Republican governors across the nation are working valiantly to attenuate the grip of power that the Big Labor bosses wield over our freedom, economic growth, and precious tax dollars. One would expect the leader of the House Energy and Commerce Committee to have their backs on a federal level. But Fred Upton always put the priorities of the big labor unions ahead of the taxpayers during his entire 25-year career.
In our continuing “Dump Upton” series to spotlight Fred Upton’s voting record, we move on to the issue of David-Bacon wages.
The labor unions represent the single most powerful force in entrenching dependency for the purpose of using taxpayer dollars to self-fund their political endeavors and elect Democrats. One of their biggest weapons is the special interest Davis-Bacon wage requirements that taxpayers must pay to satisfy government contracts with just about any contractor. Davis-Bacon mandates that federal government contractors pay prevailing union-level wages for work on federally funded projects. This law discriminates against non-union firms and costs taxpayers 22% more for each project. This is one of the reasons why transportation spending has grown to exceed the revenue source of the gas tax.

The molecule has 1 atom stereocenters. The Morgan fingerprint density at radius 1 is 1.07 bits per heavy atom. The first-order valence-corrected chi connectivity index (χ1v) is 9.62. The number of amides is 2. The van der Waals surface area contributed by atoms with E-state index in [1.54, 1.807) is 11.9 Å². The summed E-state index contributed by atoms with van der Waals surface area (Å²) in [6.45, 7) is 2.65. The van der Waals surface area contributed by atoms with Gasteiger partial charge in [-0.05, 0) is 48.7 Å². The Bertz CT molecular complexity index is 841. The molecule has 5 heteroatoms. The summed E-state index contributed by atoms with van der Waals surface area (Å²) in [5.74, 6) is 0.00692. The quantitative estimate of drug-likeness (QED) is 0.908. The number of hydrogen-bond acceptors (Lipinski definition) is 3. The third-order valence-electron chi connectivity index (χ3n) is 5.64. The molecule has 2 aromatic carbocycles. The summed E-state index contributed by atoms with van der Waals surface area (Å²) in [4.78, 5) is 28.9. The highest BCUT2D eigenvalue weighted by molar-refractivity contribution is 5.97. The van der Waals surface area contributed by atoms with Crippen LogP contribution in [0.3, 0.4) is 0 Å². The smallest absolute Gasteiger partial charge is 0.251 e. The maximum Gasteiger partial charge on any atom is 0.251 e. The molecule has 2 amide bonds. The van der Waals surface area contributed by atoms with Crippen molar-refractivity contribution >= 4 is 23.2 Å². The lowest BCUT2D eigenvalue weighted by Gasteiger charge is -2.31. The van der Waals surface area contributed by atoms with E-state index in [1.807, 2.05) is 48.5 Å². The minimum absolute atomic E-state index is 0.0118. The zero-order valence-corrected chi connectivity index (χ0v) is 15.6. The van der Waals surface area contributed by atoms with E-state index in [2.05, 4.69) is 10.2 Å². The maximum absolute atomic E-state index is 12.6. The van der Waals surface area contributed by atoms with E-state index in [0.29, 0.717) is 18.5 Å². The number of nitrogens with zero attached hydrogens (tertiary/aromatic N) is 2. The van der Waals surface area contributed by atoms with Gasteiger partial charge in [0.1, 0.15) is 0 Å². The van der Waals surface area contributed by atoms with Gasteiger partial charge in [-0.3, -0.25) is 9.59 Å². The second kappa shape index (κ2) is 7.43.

This onerous socialist regulation was originally hatched in 1931 as part of a racist effort to prevent blacks and immigrants from getting construction jobs. But you won’t hear that from supporters of Davis Bacon.
In early 2010, the new House Republican majority had the opportunity to forge a clean break with this pernicious law. The House voted on an amendment to the FY 2011 spending bill that would defund Davis-Bacon Wages (King AMDT, roll call #144). 80% of the conference voted for it, but not Fred Upton. He loves himself some big labor. Last Thursday, Upton was presented with another opportunity to defund Davis-Bacon in the Military/Construction appropriations bill (Franks AMDT, roll call #303). Once again, Upton voted no. Hey, at least he’s consistent when it comes to Big Labor – as opposed to some of the other convenient votes he’s been casting lately.
The issues pertaining to Big Labor are so important for Republicans – both from a policy and political standpoint. Do we really need an echo instead of a choice as head of one of our most powerful committees?
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